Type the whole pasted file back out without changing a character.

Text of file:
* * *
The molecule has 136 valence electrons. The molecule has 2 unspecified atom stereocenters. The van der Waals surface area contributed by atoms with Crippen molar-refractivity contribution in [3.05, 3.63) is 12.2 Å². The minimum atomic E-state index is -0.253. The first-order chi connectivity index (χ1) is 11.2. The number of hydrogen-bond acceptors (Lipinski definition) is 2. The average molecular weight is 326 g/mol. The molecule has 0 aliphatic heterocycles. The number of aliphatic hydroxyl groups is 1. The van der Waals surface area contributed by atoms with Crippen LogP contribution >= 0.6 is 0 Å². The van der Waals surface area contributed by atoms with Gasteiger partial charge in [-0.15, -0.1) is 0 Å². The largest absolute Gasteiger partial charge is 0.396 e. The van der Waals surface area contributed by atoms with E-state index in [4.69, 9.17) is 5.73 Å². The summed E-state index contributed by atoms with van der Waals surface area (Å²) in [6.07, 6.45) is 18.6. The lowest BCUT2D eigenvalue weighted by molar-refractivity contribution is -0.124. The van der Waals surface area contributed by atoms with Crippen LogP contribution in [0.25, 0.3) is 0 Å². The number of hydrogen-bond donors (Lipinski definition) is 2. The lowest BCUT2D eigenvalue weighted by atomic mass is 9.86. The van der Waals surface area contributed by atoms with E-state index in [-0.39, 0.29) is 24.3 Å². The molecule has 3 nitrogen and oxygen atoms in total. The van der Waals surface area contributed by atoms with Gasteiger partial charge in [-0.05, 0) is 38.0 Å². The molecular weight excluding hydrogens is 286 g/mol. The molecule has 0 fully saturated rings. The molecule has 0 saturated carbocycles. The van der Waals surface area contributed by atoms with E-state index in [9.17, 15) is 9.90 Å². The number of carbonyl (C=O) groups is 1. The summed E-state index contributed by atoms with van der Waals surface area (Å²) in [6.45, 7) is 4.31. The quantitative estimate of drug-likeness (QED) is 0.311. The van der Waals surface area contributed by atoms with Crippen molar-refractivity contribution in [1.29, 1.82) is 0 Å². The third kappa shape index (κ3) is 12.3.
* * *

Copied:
The molecule has 136 valence electrons. The molecule has 2 unspecified atom stereocenters. The van der Waals surface area contributed by atoms with Crippen molar-refractivity contribution in [3.05, 3.63) is 12.2 Å². The minimum atomic E-state index is -0.253. The first-order chi connectivity index (χ1) is 11.2. The number of hydrogen-bond acceptors (Lipinski definition) is 2. The average molecular weight is 326 g/mol. The molecule has 0 aliphatic heterocycles. The number of aliphatic hydroxyl groups is 1. The van der Waals surface area contributed by atoms with Crippen LogP contribution >= 0.6 is 0 Å². The van der Waals surface area contributed by atoms with Gasteiger partial charge in [-0.15, -0.1) is 0 Å². The largest absolute Gasteiger partial charge is 0.396 e. The van der Waals surface area contributed by atoms with E-state index in [4.69, 9.17) is 5.73 Å². The summed E-state index contributed by atoms with van der Waals surface area (Å²) in [6.07, 6.45) is 18.6. The lowest BCUT2D eigenvalue weighted by molar-refractivity contribution is -0.124. The van der Waals surface area contributed by atoms with Crippen LogP contribution in [0.25, 0.3) is 0 Å². The number of hydrogen-bond donors (Lipinski definition) is 2. The lowest BCUT2D eigenvalue weighted by atomic mass is 9.86. The van der Waals surface area contributed by atoms with E-state index in [-0.39, 0.29) is 24.3 Å². The molecule has 3 nitrogen and oxygen atoms in total. The van der Waals surface area contributed by atoms with Gasteiger partial charge in [-0.05, 0) is 38.0 Å². The molecular weight excluding hydrogens is 286 g/mol. The molecule has 0 fully saturated rings. The molecule has 0 saturated carbocycles. The van der Waals surface area contributed by atoms with E-state index in [9.17, 15) is 9.90 Å². The number of carbonyl (C=O) groups is 1. The summed E-state index contributed by atoms with van der Waals surface area (Å²) in [6.45, 7) is 4.31. The quantitative estimate of drug-likeness (QED) is 0.311. The van der Waals surface area contributed by atoms with Crippen molar-refractivity contribution in [1.29, 1.82) is 0 Å². The third kappa shape index (κ3) is 12.3.